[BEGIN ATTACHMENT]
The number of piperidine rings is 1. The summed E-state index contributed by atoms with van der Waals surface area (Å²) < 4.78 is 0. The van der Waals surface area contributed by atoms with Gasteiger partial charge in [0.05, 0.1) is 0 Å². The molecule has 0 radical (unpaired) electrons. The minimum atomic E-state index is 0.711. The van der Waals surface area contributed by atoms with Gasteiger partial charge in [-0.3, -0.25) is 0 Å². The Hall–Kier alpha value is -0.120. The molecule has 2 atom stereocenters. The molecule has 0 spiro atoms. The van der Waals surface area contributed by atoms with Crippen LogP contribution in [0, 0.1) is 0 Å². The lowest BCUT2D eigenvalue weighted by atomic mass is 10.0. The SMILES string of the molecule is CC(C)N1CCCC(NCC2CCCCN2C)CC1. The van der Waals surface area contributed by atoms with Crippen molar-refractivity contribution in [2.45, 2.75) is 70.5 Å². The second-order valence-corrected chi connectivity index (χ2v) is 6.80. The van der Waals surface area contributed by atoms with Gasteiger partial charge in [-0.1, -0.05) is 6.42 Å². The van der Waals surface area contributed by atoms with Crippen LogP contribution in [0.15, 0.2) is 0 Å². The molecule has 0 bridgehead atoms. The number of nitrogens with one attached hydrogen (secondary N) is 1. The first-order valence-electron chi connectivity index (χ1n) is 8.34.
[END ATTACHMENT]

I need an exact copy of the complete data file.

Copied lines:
The number of piperidine rings is 1. The summed E-state index contributed by atoms with van der Waals surface area (Å²) < 4.78 is 0. The van der Waals surface area contributed by atoms with Gasteiger partial charge in [0.05, 0.1) is 0 Å². The molecule has 0 radical (unpaired) electrons. The minimum atomic E-state index is 0.711. The van der Waals surface area contributed by atoms with Gasteiger partial charge in [-0.3, -0.25) is 0 Å². The Hall–Kier alpha value is -0.120. The molecule has 2 atom stereocenters. The molecule has 0 spiro atoms. The van der Waals surface area contributed by atoms with Crippen LogP contribution in [0, 0.1) is 0 Å². The lowest BCUT2D eigenvalue weighted by atomic mass is 10.0. The SMILES string of the molecule is CC(C)N1CCCC(NCC2CCCCN2C)CC1. The van der Waals surface area contributed by atoms with Crippen molar-refractivity contribution in [2.45, 2.75) is 70.5 Å². The second-order valence-corrected chi connectivity index (χ2v) is 6.80. The van der Waals surface area contributed by atoms with Gasteiger partial charge in [-0.1, -0.05) is 6.42 Å². The van der Waals surface area contributed by atoms with Crippen LogP contribution in [0.15, 0.2) is 0 Å². The molecule has 0 bridgehead atoms. The number of nitrogens with one attached hydrogen (secondary N) is 1. The first-order valence-electron chi connectivity index (χ1n) is 8.34.